By Candy Pilar Godoy, Contributing Reporter
RIO DE JANEIRO, BRAZIL – Torrential rain and landslides devastated the mountainous region known as Região Serrana in the State of Rio de Janeiro in January 2011, creating the worst natural disaster in Brazil’s history. Still recovering, as of late March, 916 bodies have been recovered, 345 people remain missing, and thousands more are homeless.
Yet humans were not the only ones affected by the heavy rainfall. Thousands of animals, mostly dogs and cats, were left homeless, injured, and starving in the wake of the deadly floods. Luckily for our four legged friends, a number of both local and international NGOs, paired with teams of loyal volunteers, committed to lending a hand.
The Brazilian branch of the international organization Sociedade Mundial de Proteção Animal (World Society for the Protection of Animals), or WSPA, is one of the many NGOs that came to the rescue. Working in conjunction with local university UNIFESO, a WSPA team of veterinarians, disaster relief experts, and volunteers deployed to affected areas, along with experts from WSPA offices in Costa Rica.
An emergency operations center in Teresópolis was opened to organize search and rescue parties, aid efforts, and to compile food and supplies for distribution. “We talked to people every day who lost almost everything. It’s gratifying to see that we can bring a little happiness to them and their pets,” said Wendy Castro Correia, a resident of Teresópolis and WSPA volunteer.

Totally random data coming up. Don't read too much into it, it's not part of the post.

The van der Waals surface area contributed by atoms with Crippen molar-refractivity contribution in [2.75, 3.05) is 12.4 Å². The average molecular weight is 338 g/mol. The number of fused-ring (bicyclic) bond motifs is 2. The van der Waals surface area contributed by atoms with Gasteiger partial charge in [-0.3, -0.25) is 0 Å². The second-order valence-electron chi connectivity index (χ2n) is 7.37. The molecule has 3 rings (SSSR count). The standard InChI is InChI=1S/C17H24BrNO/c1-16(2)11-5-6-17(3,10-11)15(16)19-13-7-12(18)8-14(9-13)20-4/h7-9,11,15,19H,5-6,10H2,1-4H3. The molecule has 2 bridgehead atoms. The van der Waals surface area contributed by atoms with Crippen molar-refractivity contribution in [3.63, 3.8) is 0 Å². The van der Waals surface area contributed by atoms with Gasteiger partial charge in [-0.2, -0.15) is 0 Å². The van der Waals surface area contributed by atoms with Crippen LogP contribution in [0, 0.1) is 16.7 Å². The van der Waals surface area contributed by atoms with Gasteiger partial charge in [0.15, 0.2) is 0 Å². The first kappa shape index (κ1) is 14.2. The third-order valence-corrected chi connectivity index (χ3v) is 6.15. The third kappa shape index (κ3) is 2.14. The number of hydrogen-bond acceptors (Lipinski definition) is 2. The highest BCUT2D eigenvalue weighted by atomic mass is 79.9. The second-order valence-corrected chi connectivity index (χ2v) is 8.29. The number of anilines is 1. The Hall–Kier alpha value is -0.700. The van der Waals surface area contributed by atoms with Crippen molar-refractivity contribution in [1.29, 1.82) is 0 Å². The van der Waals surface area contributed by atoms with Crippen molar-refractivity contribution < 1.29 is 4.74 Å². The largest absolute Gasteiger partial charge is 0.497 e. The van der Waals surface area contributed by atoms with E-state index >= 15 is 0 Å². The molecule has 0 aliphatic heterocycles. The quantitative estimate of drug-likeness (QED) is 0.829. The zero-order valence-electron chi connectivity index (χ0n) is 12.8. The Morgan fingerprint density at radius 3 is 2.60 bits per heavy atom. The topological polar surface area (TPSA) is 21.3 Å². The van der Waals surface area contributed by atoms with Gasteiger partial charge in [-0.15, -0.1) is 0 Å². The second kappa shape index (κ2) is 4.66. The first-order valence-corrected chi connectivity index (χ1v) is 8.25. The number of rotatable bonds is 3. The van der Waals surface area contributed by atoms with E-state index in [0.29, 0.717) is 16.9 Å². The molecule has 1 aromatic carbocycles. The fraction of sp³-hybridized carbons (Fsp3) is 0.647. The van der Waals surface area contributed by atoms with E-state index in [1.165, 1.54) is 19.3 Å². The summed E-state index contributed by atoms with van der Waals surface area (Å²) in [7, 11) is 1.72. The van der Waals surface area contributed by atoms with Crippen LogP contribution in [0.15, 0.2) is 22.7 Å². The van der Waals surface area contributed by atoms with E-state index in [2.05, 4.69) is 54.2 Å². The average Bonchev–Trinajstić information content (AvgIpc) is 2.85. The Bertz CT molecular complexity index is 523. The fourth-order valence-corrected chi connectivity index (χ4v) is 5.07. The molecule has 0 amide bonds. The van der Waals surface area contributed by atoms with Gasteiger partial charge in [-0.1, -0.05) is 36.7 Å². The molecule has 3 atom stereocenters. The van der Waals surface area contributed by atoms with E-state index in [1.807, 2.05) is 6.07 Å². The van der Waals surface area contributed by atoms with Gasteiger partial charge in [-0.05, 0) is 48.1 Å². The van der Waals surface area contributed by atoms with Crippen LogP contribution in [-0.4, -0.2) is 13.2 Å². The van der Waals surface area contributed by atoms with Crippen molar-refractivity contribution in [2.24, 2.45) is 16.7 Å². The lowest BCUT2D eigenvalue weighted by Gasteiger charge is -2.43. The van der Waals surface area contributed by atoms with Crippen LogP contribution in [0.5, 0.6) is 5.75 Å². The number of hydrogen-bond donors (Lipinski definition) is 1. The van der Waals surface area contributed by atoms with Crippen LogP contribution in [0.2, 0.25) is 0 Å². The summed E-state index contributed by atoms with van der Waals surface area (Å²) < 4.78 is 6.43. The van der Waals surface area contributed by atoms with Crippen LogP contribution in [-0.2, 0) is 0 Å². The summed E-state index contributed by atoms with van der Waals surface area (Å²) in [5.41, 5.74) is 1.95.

WSPA’s large global network and years of experience have allowed them to coordinate smaller local NGOs to work together, creating a task force of help and support. Aid workers ventured to critical locations to provide medical care and search for survivors.
In the end, there were more than 5,000 silent victims which, in addition to dogs and cats, included ducks, chickens, goats, pigs, rabbits, horses, and songbirds. “Our objective is to make sure that all those that are still with us find a new home” said Carla Freire, coordinator of the Office of Animal Welfare.
In the flood’s aftermath, NGOs were quick to recognize that beyond immediate relief, long term help was necessary to ensure the welfare of those displaced and abandoned. Great strides were taken to continue rescue services and veterinary treatment, as well as to reunite lost pets with their owners and arrange adoption events.
Recognized as an adviser to the UN and the Council of Europe, WSPA is the largest federation in support of animal welfare in the world. The Brazil branch first opened its doors in São Paulo in 1991 and has since moved its headquarters to Rio. Their rapidly expanding network has affiliates present in 22 states and the Federal District.
Yet their efforts were not singular. Many organizations, as well as kind-hearted people and volunteers, were present in the face of disaster. Their combined efforts were necessary to allow for the rescue and treatment of so many.
Hundreds, especially adult dogs and cats, are still in dire need. To help, donate, or adopt, please contact veterinarian Andrea Lambert at email@example.com.